Join a friendly academic community in exploring ancient Greece, Rome, and their neighbours. Our MA in Ancient History challenges you to immerse yourself in the ancient world in all its complexity and equips you to engage with evidence at an advanced level.
Our MA in Ancient History is an opportunity to see the ancient past as familiar yet provocative, a world as multifaceted as our own. We will guide you in forming your own critical judgements of classical antiquity, together with its living legacies.
We invite you to join our thriving, creative, and supportive community of scholars beyond the classroom in regular postgraduate social meetings, weekly seminars, and site visits. This degree allows you to develop a wide range of skills in interpreting source materials and data related to ancient history, and teaches you how to ask the most important questions. With this qualification, you will be equipped for future work involving independent research skills, either in academia or beyond.
Our MA in Ancient History is designed to give you a thorough training in the theories, methods, and concepts now shaping the study of the ancient world. You can also gain the skills of the ancient Greek or Latin linguist and the historian, through hands-on learning in the classroom and in museums and archives.
By taking your choice of optional modules, you will enhance your analytical skills and broaden your knowledge of ancient Mediterranean cultures including Greece, Rome and Egypt. All of these options are taught by friendly, internationally-recognised experts whose cutting-edge research informs their teaching. They will provide personalised supervision as you develop your own research specialisms.
On a campus overlooking the heart of Roman Canterbury, the Department of Classical and Archaeological Studies is advantageously situated just one hour by train from London’s British Museum and British Library. We are also the UK’s closest university to Europe, and less than two hours away is another capital city, Paris, with its Louvre Museum and Bibliothèque Nationale de France.
Our nearness to these world-leading resources, combined with our own excellent laboratory and library collections, form an attractive setting for your research on a dissertation topic. In the summer term, one of our experts will guide you to explore your own interests in a substantial independent research project, using all the skills that you have gained during your 12 month Master's degree.
This is an ideal degree for graduates of History, Ancient History, Classics or the wider humanities, who want to engage intellectually with the ancient Mediterranean and develop the skills of an independent researcher. This course is also available part time (24 months).
You are more than your grades
For 2022, in response to the challenges caused by Covid-19 we will consider applicants either holding or projected a 2:2. This response is part of our flexible approach to admissions whereby we consider each student and their personal circumstances. If you have any questions, please get in touch.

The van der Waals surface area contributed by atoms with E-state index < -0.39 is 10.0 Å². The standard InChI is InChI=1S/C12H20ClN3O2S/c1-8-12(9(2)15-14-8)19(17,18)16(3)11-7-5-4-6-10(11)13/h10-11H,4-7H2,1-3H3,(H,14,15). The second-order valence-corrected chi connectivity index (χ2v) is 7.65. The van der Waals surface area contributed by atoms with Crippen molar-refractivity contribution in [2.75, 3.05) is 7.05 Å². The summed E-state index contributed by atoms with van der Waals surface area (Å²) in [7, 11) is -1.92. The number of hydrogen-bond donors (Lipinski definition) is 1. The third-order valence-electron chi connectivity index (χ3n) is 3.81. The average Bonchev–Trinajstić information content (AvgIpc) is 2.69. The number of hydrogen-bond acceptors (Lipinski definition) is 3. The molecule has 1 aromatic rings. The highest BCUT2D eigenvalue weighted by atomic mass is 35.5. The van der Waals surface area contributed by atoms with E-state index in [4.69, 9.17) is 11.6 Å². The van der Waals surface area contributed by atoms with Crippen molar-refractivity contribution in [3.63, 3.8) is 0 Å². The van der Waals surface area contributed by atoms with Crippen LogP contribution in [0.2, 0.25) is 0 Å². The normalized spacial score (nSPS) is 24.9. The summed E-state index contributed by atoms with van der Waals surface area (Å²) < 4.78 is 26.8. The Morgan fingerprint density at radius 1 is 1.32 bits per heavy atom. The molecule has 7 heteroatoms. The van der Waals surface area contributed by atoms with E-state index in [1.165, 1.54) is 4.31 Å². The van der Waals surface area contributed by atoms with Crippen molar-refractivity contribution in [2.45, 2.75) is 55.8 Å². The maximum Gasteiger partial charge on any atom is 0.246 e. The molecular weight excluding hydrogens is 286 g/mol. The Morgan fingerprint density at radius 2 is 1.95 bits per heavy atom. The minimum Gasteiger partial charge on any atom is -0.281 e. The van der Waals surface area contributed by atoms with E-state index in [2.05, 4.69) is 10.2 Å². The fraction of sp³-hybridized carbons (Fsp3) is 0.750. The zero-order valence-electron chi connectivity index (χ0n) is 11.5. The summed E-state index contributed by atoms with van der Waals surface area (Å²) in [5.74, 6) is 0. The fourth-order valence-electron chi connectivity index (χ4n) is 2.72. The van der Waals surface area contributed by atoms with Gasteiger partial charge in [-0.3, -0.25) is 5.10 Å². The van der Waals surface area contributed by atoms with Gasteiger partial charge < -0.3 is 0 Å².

A first or second class honours degree or equivalent in ancient history, ancient history and archaeology, classical studies, classical and archaeological studies or another relevant subject.
All applicants are considered on an individual basis and additional qualifications, professional qualifications and relevant experience may also be taken into account when considering applications.
Please see our International Student website for entry requirements by country and other relevant information. Due to visa restrictions, students who require a student visa to study cannot study part-time unless undertaking a distance or blended-learning programme with no on-campus provision.
The University requires all non-native speakers of English to reach a minimum standard of proficiency in written and spoken English before beginning a postgraduate degree. Certain subjects require a higher level.
For detailed information see our English language requirements web pages.
Please note that if you are required to meet an English language condition, we offer a number of pre-sessional courses in English for Academic Purposes through Kent International Pathways.
Duration: 1 year full-time (part-time enrolment possible)
The following modules are indicative of those offered on this programme. This list is based on the current curriculum and may change year to year in response to new curriculum developments and innovation. You may also have the option to take modules from other programmes so that you may customise your programme and explore other subject areas that interest you.
Compulsory modules currently include:
Optional modules may include:
Optional modules in ancient languages:
The programme is assessed by coursework for each of the modules, an examination in Latin or ancient Greek, if these modules are taken, and by the dissertation.
This programme aims to:
You will gain knowledge and understanding of:
You develop intellectual skills in how to:
You gain subject-specific skills in:
You will gain the following transferable skills:
The 2022/23 annual tuition fees for this course are:
For details of when and how to pay fees and charges, please see our Student Finance Guide.
For students continuing on this programme fees will increase year on year by no more than RPI + 3% in each academic year of study except where regulated.* If you are uncertain about your fee status please contact firstname.lastname@example.org.
The University will assess your fee status as part of the application process. If you are uncertain about your fee status you may wish to seek advice from UKCISA before applying.
Find out more about general additional costs that you may pay when studying at Kent.
Search our scholarships finder for possible funding opportunities. You may find it helpful to look at both:
In the Research Excellence Framework (REF) 2014, Classics was ranked 2nd for research impact and in the top 20 for research intensity, research power, research quality and research output in the UK.
An impressive 97% of our research was judged to be of international quality and the Department's environment was judged to be conducive to supporting the development of world-leading research.
Particular areas of interest are: